The Importance of Early Detection of Prostate Cancer by Sally Writes
According to the Prostate Cancer Foundation, African American men are the group (out of all the men in the world) who are hardest hit by prostate cancer. Statistically, we are 1.6 times more likely to develop this disease, and over twice as likely to die from it. Because we are in a high risk group, screening for prostate cancer should start earlier, to facilitate early treatment if required. When it comes to prevention, a healthy diet and exercise can make a positive difference.
The American Cancer Society recommends that men discuss screening with their doctors at age 50 (if they are at an average risk and are expected to live at least 10 years more); at age 45 (if they are at a high risk of developing this cancer – this includes African American men and those with a first degree relative diagnosed with prostate cancer when this relative was younger than 65) and at age 40 (for men with at a higher risk because they have more than one first degree relative who had prostate cancer before the age of 65).
What Does Screening for Prostate Cancer Involve?
Normally, testing is carried out via the PSA blood test (to check levels of prostate-specific antigen) and, possibly, the digital rectal exam. If results are normal, your doctor will normally recommend that you return every year or two, depending on your PSA levels.
An Important Proviso
It is important to speak to your doctor about the pros and cons of screening; the latter can sometimes give ‘false positives’, and studies are still being carried out on the effect of screening on lowering death rates from prostate cancer.
Can Prostate Cancer be Prevented?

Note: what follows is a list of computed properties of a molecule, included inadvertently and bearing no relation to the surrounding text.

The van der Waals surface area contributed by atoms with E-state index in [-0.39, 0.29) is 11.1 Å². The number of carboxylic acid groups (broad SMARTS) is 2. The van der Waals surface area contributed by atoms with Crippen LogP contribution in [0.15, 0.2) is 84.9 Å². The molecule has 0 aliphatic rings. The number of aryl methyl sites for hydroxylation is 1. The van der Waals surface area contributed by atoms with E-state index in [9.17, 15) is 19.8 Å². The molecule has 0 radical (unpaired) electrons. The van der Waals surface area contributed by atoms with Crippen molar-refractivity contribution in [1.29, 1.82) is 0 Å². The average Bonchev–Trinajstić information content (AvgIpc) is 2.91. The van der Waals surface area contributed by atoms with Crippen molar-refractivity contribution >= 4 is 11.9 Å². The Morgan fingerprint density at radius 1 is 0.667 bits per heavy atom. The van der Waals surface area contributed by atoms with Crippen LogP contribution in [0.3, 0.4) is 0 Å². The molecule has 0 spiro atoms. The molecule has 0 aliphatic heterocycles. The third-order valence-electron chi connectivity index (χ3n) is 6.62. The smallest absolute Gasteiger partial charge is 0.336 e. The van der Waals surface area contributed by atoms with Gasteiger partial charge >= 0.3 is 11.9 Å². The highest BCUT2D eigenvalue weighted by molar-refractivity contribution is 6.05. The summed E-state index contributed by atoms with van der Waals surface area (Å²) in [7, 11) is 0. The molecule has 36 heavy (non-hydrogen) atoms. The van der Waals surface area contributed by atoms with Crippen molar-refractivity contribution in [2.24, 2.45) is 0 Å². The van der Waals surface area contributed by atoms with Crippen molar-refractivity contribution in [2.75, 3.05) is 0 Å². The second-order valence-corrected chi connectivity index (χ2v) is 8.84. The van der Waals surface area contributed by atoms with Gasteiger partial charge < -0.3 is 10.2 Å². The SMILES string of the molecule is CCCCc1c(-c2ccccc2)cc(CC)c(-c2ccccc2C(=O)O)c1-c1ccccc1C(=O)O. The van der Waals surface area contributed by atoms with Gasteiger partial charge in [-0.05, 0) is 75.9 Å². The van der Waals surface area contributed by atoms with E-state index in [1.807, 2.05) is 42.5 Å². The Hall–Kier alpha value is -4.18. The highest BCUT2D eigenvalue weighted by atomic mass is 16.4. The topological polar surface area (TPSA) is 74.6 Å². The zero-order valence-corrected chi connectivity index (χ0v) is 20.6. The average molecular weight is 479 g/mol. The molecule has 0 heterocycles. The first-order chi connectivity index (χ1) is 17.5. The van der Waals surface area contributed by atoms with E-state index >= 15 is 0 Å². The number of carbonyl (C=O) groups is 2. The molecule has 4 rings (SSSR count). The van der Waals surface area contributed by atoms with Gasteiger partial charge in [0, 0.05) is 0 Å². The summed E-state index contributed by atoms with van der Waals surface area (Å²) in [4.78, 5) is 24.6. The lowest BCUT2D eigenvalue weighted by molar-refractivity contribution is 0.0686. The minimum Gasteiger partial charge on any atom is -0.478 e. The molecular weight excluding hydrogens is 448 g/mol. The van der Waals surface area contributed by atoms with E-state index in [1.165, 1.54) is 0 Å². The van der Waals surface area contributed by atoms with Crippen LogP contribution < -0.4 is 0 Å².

Although there is no sure-fire way to stave off prostate cancer, a healthy diet and physical activity can help, because research has shown that men who are overweight have a slightly lower overall risk of prostate cancer, but a higher risk of prostate cancers that are likely to be fatal. Other research has shown that a poor diet is associated with various types of cancer, and that specific foods are cancer preventive (including fruits and vegetables; bread, rice, potatoes and pasta; lean protein sources, beans and nuts; and dairy products).
Recently, researchers found that the consumption of specific foods (tomatoes, cauliflower and broccoli, soy, beans, legumes) and fish, are linked to a lower rate of prostate cancer in particular. Apple pees, red grapes and turmeric have also been found to have a preventive ability.
The Importance of Exercise
Exercise doesn’t just boost our mental health; it also helps us maintain a healthy weight, which is important when it comes to cancer prevention as a whole. Aim for between 30 minutes and 45 minutes of physical activity a day and if you have a job that involves sitting down for various hours, get up every hour and walk about, do some stretching, or run up and down a flight of steps, to boost your cardiovascular health as well.
It is vital for African American men to know that they face a higher prostate cancer risk, so they should discuss screening with their doctor. Much can be done on a lifestyle level as well, to reduce the risk of this disease, including making important dietary changes and staying physically active.